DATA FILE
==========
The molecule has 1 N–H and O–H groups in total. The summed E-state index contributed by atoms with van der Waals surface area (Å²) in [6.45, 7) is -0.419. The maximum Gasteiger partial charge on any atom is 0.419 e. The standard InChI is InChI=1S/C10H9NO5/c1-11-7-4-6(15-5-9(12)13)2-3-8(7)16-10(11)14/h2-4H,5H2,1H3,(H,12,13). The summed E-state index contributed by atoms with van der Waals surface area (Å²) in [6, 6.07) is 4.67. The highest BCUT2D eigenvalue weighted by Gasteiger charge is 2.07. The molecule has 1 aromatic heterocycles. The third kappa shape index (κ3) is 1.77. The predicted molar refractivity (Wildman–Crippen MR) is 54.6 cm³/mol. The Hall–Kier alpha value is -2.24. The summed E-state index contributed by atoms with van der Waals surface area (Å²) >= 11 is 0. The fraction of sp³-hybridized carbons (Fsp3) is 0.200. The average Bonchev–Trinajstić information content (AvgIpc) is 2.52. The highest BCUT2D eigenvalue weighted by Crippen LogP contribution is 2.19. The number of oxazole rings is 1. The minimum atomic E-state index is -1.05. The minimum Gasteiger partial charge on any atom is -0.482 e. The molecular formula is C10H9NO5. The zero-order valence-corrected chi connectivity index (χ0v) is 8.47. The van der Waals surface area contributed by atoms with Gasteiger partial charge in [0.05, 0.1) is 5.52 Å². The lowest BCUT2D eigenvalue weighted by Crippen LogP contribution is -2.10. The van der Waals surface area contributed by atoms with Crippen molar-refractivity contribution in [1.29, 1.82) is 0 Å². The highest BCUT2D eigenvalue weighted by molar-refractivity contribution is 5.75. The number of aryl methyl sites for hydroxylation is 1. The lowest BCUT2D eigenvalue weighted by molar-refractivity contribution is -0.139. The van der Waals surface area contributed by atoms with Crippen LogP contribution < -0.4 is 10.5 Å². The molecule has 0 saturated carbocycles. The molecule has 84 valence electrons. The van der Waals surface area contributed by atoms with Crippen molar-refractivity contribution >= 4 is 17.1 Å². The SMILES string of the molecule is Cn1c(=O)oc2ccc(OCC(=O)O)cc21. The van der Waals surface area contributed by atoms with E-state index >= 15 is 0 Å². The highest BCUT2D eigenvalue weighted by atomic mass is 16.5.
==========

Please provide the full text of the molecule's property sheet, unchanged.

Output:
The molecule has 1 N–H and O–H groups in total. The summed E-state index contributed by atoms with van der Waals surface area (Å²) in [6.45, 7) is -0.419. The maximum Gasteiger partial charge on any atom is 0.419 e. The standard InChI is InChI=1S/C10H9NO5/c1-11-7-4-6(15-5-9(12)13)2-3-8(7)16-10(11)14/h2-4H,5H2,1H3,(H,12,13). The summed E-state index contributed by atoms with van der Waals surface area (Å²) in [6, 6.07) is 4.67. The highest BCUT2D eigenvalue weighted by Gasteiger charge is 2.07. The molecule has 1 aromatic heterocycles. The third kappa shape index (κ3) is 1.77. The predicted molar refractivity (Wildman–Crippen MR) is 54.6 cm³/mol. The Hall–Kier alpha value is -2.24. The summed E-state index contributed by atoms with van der Waals surface area (Å²) >= 11 is 0. The fraction of sp³-hybridized carbons (Fsp3) is 0.200. The average Bonchev–Trinajstić information content (AvgIpc) is 2.52. The highest BCUT2D eigenvalue weighted by Crippen LogP contribution is 2.19. The number of oxazole rings is 1. The minimum atomic E-state index is -1.05. The minimum Gasteiger partial charge on any atom is -0.482 e. The molecular formula is C10H9NO5. The zero-order valence-corrected chi connectivity index (χ0v) is 8.47. The van der Waals surface area contributed by atoms with Gasteiger partial charge in [0.05, 0.1) is 5.52 Å². The lowest BCUT2D eigenvalue weighted by Crippen LogP contribution is -2.10. The van der Waals surface area contributed by atoms with Crippen molar-refractivity contribution in [1.29, 1.82) is 0 Å². The highest BCUT2D eigenvalue weighted by molar-refractivity contribution is 5.75. The number of aryl methyl sites for hydroxylation is 1. The lowest BCUT2D eigenvalue weighted by molar-refractivity contribution is -0.139. The van der Waals surface area contributed by atoms with Crippen LogP contribution < -0.4 is 10.5 Å². The molecule has 0 saturated carbocycles. The molecule has 84 valence electrons. The van der Waals surface area contributed by atoms with Crippen molar-refractivity contribution >= 4 is 17.1 Å². The SMILES string of the molecule is Cn1c(=O)oc2ccc(OCC(=O)O)cc21. The van der Waals surface area contributed by atoms with E-state index >= 15 is 0 Å². The highest BCUT2D eigenvalue weighted by atomic mass is 16.5.